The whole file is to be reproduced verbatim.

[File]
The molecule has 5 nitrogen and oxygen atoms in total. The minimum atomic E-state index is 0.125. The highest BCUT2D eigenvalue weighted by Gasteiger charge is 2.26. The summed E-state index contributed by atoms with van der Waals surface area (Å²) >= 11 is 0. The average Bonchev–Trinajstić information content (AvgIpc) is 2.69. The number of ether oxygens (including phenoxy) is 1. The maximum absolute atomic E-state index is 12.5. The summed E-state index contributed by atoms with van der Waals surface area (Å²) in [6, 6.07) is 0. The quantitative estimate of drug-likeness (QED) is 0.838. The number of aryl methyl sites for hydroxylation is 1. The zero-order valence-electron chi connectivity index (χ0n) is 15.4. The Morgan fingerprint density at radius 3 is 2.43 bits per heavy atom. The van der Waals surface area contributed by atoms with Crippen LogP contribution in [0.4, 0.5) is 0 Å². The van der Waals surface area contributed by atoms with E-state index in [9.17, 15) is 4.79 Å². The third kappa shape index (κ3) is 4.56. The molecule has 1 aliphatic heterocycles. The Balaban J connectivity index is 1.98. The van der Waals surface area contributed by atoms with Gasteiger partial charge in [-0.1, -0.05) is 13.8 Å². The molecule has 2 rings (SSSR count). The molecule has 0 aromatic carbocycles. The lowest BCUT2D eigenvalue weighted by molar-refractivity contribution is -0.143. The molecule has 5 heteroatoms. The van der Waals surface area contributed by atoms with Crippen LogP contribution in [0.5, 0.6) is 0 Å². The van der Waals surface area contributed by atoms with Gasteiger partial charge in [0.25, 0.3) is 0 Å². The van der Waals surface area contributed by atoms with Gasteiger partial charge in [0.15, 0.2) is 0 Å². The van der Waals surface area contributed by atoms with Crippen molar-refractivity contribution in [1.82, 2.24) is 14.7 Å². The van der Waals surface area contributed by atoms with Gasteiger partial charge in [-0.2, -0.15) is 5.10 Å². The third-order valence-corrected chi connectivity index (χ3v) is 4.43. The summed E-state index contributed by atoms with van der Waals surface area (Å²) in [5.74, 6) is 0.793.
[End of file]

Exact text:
The molecule has 5 nitrogen and oxygen atoms in total. The minimum atomic E-state index is 0.125. The highest BCUT2D eigenvalue weighted by Gasteiger charge is 2.26. The summed E-state index contributed by atoms with van der Waals surface area (Å²) >= 11 is 0. The average Bonchev–Trinajstić information content (AvgIpc) is 2.69. The number of ether oxygens (including phenoxy) is 1. The maximum absolute atomic E-state index is 12.5. The summed E-state index contributed by atoms with van der Waals surface area (Å²) in [6, 6.07) is 0. The quantitative estimate of drug-likeness (QED) is 0.838. The number of aryl methyl sites for hydroxylation is 1. The zero-order valence-electron chi connectivity index (χ0n) is 15.4. The Morgan fingerprint density at radius 3 is 2.43 bits per heavy atom. The van der Waals surface area contributed by atoms with Crippen LogP contribution in [0.4, 0.5) is 0 Å². The van der Waals surface area contributed by atoms with E-state index in [9.17, 15) is 4.79 Å². The third kappa shape index (κ3) is 4.56. The molecule has 1 aliphatic heterocycles. The Balaban J connectivity index is 1.98. The van der Waals surface area contributed by atoms with Gasteiger partial charge in [-0.1, -0.05) is 13.8 Å². The molecule has 2 rings (SSSR count). The molecule has 0 aromatic carbocycles. The lowest BCUT2D eigenvalue weighted by molar-refractivity contribution is -0.143. The molecule has 5 heteroatoms. The van der Waals surface area contributed by atoms with Crippen LogP contribution in [0.5, 0.6) is 0 Å². The van der Waals surface area contributed by atoms with Gasteiger partial charge in [0.25, 0.3) is 0 Å². The van der Waals surface area contributed by atoms with Gasteiger partial charge in [0.15, 0.2) is 0 Å². The van der Waals surface area contributed by atoms with Crippen molar-refractivity contribution in [1.82, 2.24) is 14.7 Å². The van der Waals surface area contributed by atoms with Gasteiger partial charge in [-0.2, -0.15) is 5.10 Å². The third-order valence-corrected chi connectivity index (χ3v) is 4.43. The summed E-state index contributed by atoms with van der Waals surface area (Å²) in [5.74, 6) is 0.793.